Britain Goes Record Two Months Without Coal Power Generation
Britain has gone a record two months without burning coal, the longest the dirtiest fossil fuel hasn’t been used for power since the start of the Industrial Revolution.
It’s been more than 60 days since the last coal generator came off the U.K.’s power network. The fuel’s portion of the power generation mix dropped from 40% just seven years ago to 2.5% in 2019.
“We’re still coal-free and are not anticipating bringing coal onto the system in the near future,” the system operator at National Grid PLC said.
Britain’s reliance on coal for electricity has slumped amid record output from renewables and reduced demand as virus-related lockdowns kept industry and commerce largely closed.
The lowest gas prices for a decade have also upturned the economics for burning the fuel for power above more expensive coal. “Coal was being pushed out of the merit order in U.K. electricity well before Covid-19, with cheaper renewables, nuclear and gas plants meeting demand,” said James Brabben, an analyst at Cornwall Insight.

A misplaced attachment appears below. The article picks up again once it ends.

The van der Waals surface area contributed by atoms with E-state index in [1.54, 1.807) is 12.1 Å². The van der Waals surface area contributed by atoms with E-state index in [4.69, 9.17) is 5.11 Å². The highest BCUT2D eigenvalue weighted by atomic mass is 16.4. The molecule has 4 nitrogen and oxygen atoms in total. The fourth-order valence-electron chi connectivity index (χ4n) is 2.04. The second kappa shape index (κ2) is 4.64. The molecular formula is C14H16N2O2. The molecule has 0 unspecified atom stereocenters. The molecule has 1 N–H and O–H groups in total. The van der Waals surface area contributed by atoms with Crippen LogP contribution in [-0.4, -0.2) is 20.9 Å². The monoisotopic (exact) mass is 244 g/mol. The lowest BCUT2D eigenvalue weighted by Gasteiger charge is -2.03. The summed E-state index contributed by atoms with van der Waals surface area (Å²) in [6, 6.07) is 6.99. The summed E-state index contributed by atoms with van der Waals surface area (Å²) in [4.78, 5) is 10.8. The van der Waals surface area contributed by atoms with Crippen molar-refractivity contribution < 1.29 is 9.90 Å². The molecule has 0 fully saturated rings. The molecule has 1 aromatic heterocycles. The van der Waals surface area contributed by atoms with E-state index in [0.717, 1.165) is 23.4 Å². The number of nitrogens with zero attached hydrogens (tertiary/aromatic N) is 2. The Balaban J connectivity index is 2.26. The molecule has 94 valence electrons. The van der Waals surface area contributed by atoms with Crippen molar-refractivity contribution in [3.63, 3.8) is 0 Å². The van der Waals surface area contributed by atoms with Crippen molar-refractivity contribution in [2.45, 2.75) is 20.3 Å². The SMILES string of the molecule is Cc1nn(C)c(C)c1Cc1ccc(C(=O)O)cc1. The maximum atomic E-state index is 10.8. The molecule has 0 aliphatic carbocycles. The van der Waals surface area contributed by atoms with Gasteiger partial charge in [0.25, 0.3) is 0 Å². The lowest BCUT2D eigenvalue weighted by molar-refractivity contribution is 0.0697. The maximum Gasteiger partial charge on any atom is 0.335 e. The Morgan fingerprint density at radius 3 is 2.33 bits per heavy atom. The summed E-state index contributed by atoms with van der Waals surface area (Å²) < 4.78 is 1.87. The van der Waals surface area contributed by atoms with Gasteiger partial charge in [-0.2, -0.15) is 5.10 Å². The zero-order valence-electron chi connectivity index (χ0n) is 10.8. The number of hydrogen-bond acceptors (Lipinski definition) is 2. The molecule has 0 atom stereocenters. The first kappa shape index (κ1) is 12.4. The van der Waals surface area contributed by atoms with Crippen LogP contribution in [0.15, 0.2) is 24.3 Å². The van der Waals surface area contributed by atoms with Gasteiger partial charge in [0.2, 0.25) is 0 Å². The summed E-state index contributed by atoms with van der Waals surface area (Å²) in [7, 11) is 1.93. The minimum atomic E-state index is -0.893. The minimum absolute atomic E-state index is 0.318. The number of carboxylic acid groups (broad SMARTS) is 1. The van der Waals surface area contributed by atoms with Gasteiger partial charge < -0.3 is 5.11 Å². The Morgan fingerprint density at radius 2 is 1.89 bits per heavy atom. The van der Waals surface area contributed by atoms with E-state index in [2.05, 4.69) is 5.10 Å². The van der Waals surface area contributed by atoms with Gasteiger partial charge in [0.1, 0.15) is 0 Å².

“This achievement would once have been unimaginable, but the U.K. rightly took the chance to be a world leader in phasing out coal,” said Doug Parr, the chief scientist at Greenpeace U.K.
In February, the government announced it planned to bring forward the deadline for the phase-out of coal from Britain’s energy system by a year to Oct. 1, 2024. “The economics could mean coal plants close sooner,” James Brabben said.
The same changes to the electricity mix can be seen across Europe such as Germany, where coal plants are being squeezed out by record amounts of renewable power.
©2020 Bloomberg L.P.